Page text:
The type of metal being machined and how that metal is removed from the parent part can greatly affect the stability of the metalworking fluid. This reaction is both electrical and physical and can be explained in simple terms.
First let’s discuss some metalworking fluid basics. A common similarity of emulsified oils (also known as soluble oil), semisynthetic oils or synthetic oils is that these fluids have some portion of chemical compounds that have an inherent negative surface charge. These negatively charged chemical compounds are generally referred to as “anionic” and are identical to the negative electrical charges associated with direct current. Chemical formulators know that a certain amount of anionic chemistry is an important building block in the overall success of the final metalworking fluid formula.
The metal being machined, such as cast and ductile iron, steel, copper, aluminum and nickel alloys in their true metallic form do not carry a significant surface charge. The freshly machined surfaces now release positive charges. The positive charges as a result of the machining process are referred to as cationic and are highly reactive. These active surfaces will eventually go to equilibrium over some period of time (seconds, minutes or days). If no metalworking fluid is present, and in the case of a mild carbon steel part, the result is iron and oxygen coming together, manifested as rust. However in a water-diluted metalworking fluid, these reactive metal surfaces can chemically bind to the anionic chemical in the metalworking fluid. When this reaction occurs, the stability and performance of the fluid diminishes.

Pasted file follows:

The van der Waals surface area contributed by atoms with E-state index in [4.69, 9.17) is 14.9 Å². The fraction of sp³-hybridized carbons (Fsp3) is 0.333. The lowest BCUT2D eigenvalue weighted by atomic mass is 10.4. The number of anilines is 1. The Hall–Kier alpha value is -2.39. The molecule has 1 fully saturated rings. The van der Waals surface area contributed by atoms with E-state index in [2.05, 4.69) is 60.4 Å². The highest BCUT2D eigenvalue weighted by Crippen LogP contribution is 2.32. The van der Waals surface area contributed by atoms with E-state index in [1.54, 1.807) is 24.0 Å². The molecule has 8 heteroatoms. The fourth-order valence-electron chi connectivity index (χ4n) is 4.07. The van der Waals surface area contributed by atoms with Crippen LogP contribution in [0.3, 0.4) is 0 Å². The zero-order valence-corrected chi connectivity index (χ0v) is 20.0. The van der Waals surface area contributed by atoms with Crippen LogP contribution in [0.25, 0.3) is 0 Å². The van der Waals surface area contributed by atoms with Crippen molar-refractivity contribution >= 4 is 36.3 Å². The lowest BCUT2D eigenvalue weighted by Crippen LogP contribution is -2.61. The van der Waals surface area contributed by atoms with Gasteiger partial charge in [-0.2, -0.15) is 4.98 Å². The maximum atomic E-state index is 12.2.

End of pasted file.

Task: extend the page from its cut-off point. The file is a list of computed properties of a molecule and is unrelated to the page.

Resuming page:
Some metal groups are more reactive than other groups. Iron (steel alloys) and aluminum alloys are more reactive than stainless alloys. A simple experiment is to take two identical mild carbon steel plates. Rub one with fine grit sand paper and leave the metal surfaces exposed to a humid environment. The sanded areas on the one steel plate will rust much faster than the surface that was not sanded. This is the same reaction that occurs when a metalworking fluid is exposed to a freshly machined metal surface.
How the metal is machined also plays an important part. Single point turning creates a relatively small surface area as compared to grinding for the volume of the metal (expressed as cubic inches). Polishing metal is more severe than grinding. So, fine grinding of cast iron would create the most active surfaces of metal for the volume of metal removed. Conversely, single point turning of 316 stainless would create less reactive surfaces and thus have less negative effect on the metalworking fluid.
The liquid volume of the metalworking fluid in relation to the total surface area generated in the machining process will determine the failure rate of the reaction. For example, in a large central system with a large volume of fluid and a small surface area being machined will result in a negligible effect on the metalworking fluid.
Formulating the fluid to be stable in this machining environment to minimize the cation/anion reaction has been a challenge for metalworking fluid chemists for years. An end user can minimize the cation/anion reaction somewhat by removing the chips and metal fines and the machined part from the fluid as soon as possible. That is partially why the fluid in well-filtered systems lasts longer than fluid in single sumps with no filtration.
How the fresh metal surface reacts with a metalworking fluid is discussed in greater detail in the STLE Metalworking Fluid Education Courses offered at various points throughout the year. For more details on STLE educational programming, visit STLE University. Courses include the Metalworking Fluid Management Certificate Course which will be offered in early 2013, and courses offered in early May at the 2013 Annual Meeting in Detroit, MI.
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